570 pages including photographs, tables, photocopies
of documents, cloth
ISBN 978-615-5225-23-9 cloth $70.00 / €55.00 /
"Reisch’s pioneering study demonstrates that the 'book program' was an
important part of the American Cold War effort to counter Soviet influence,
help East Europeans remain in touch with the West, and keep alive hope of
freedom. Although the program was funded covertly from the U.S. intelligence
budget through the FEC until 1971, strategic direction came not from Washington
but from FEC officials Walker and Minden. They organized and managed
a decentralized international consortium of publishers, individuals, and
Western governments who saw the value of a 'Marshall Plan for the mind,'
were eager to participate on the condition that the program be conducted in the
shadows, and never publicized their activities. Nor was the program penetrated
by Soviet bloc intelligence services. Now, over 20 years after its end, Alfred
Reisch has superbly analyzed and documented the 'book program' that was
one of the most successful and cost-effective instruments of American foreign
policy during the Cold War." - Political Science Quarterly
"The late Dr. Reisch, himself a CIA employee and devoted participant in this effort,
has summarized in exhaustive detail the numbers of publications, their typical
titles and authors (from J. D. Salinger to Friedrich Hayek), the regions to which they
were sent, the means by which they were delivered, and the diffi culties encountered
along the way.
book tells one compelling tale in the history of a generation that valued intellectual
sophistication or “culturedness” in both east and west to the point that this quality
was viewed as a viable tool in the defense of American national security. That generation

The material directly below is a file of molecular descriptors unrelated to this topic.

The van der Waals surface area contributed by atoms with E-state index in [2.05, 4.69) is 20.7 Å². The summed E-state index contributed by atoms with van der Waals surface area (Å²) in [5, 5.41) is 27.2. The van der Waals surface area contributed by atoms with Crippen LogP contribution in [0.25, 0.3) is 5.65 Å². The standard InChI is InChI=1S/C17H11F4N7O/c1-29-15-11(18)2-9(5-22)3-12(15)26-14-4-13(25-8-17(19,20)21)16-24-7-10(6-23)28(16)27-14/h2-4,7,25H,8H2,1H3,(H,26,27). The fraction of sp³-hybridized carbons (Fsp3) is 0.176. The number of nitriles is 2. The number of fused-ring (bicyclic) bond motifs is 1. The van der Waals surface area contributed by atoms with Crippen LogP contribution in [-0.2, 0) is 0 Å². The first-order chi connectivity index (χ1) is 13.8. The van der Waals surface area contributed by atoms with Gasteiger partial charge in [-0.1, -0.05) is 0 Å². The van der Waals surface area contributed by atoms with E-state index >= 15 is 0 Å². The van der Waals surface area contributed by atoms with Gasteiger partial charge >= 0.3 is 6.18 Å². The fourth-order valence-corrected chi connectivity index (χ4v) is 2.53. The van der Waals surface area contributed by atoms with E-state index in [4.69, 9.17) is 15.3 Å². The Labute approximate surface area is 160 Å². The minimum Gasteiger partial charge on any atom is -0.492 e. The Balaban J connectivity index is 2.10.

is quickly disappearing from our midst even as the CIA has branched off from its
original Cold War role in gathering and disseminating information to a more militarized
identity with its expansion of drone warfare." - Slavic Review
"Hot Books in the Cold War should be required reading for all students of the history of Cold War because it documents the war of words, in which printed culture was chosen to combat the brutality of cultural deprivation enforced by totalitarian political censorship." - Slavic and East European Journal
"Somehow Reisch has managed to cobble together a compendium of historical substance while at the same time making it highly readable. Whenever this reviewer dipped in, he found himself fascinated and intrigued by what he found there. And as a history-of-the-book person, he was very much impressed by the physical product from the Central European University Press and its Hungarian printer. The book is solidly bound in an arresting black cloth with author and title starkly displayed on the spine in contrasting white; features a congenial typeface; and boasts a satisfying page format." - Slavic & East European Information Resources